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Ellington Study Group Washington D.C. 1983

The first full-scale Duke Ellington Study Group Conference was organized in May (5-7) 1983 by Chapter 90 of The Duke Ellington Society Washington D.C. .

Some 90 people took part in the meeting. The program was a mixture of presentations, live music and discussions as would be the case in future Ellington conferences.

The conference has been preserved on tapes. This article makes use of six K7 tapes in the Benny Åslund Collection. He most likely got it from the one who made the recordings – was it Jack Towers? – or possibly from Jerry Valburn. The sound quality is quite good but there are of course some glitches.

Among the presenters and speakers at the two and a half-day conference was Martin Williams, Dan Morgenstern, Bruce Kennan, Patricia Willard, Willis Conover, Jerry Valburn, Eddie Lambert and Sjef Hoefsmit.

The topic of Williams’ presentation was “Ellington, The Composer” and he gave many examples to make his point(s). Apparently, the audience had sheets with the music he played but one can enjoy his talk without them.

 

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Ellington Study Group Meets In New York 1981

The Chicago meeting was followed by another one in New York in the first weekend of October , 1981, It was labelled “the first ever international meeting of the Duke Ellington Study Group” because among the participants was Benny Åslund from Sweden and Charles Delaunay from France.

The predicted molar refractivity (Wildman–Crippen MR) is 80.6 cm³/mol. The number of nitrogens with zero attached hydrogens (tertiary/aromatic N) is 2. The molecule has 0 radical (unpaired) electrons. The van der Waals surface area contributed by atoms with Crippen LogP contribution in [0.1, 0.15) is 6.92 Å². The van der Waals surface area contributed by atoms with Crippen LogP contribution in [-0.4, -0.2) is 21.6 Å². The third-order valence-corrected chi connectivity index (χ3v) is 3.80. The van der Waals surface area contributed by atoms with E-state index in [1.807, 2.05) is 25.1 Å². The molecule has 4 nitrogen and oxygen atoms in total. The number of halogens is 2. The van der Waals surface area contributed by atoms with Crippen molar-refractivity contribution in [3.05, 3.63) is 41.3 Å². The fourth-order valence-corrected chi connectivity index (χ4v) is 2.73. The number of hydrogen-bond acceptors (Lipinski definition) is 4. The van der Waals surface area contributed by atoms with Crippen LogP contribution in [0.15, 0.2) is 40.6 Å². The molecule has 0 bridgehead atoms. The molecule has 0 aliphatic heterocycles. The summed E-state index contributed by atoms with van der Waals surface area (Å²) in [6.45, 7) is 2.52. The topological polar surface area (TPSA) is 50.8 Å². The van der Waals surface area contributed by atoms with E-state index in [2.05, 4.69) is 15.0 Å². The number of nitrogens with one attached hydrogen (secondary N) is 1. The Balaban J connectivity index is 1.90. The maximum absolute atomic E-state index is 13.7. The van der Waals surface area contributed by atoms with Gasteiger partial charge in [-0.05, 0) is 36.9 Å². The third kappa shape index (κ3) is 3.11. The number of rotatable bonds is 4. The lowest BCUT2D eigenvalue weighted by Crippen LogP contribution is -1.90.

But the majority was of course American Ellington experts like Don Miller and Dick Buckley from Chicago, Henry Quarles from Milwaukee, Jack Towers and Terrell Allen from Washington D.C. and a lot of people from New York like Don Swenson and other members of the Duke Ellington Society of New York (TDES). In total, some twenty people attended the meeting.

On his return to Chicago, Dick Buckley told his listeners that it had been a good meeting.

 

Jerry Valburn was the driving force behind it. Apparently, most of it took place in his basement where he had all the necessary equipment for listening sessions.

But the participants also enjoyed each other’s company in various restaurants.

The event has been preserved on 6 K7 tapes. The sound quality is better than the ones from the Chicago meeting but of course there are glitches here and there. It is rather obvious that from time a transportable tape recorder was used.

All the tapes have been digitized and those interested in them can contact the web editor.

Contrary to later conferences, the meeting was not one of presentations but of informal listening and discussions. The short tape excerpts below give a sense of the atmosphere at the meeting. There are some more and longer ones in the Ellington Archive (section Ellington Study Group Conferences / New York 1981.)

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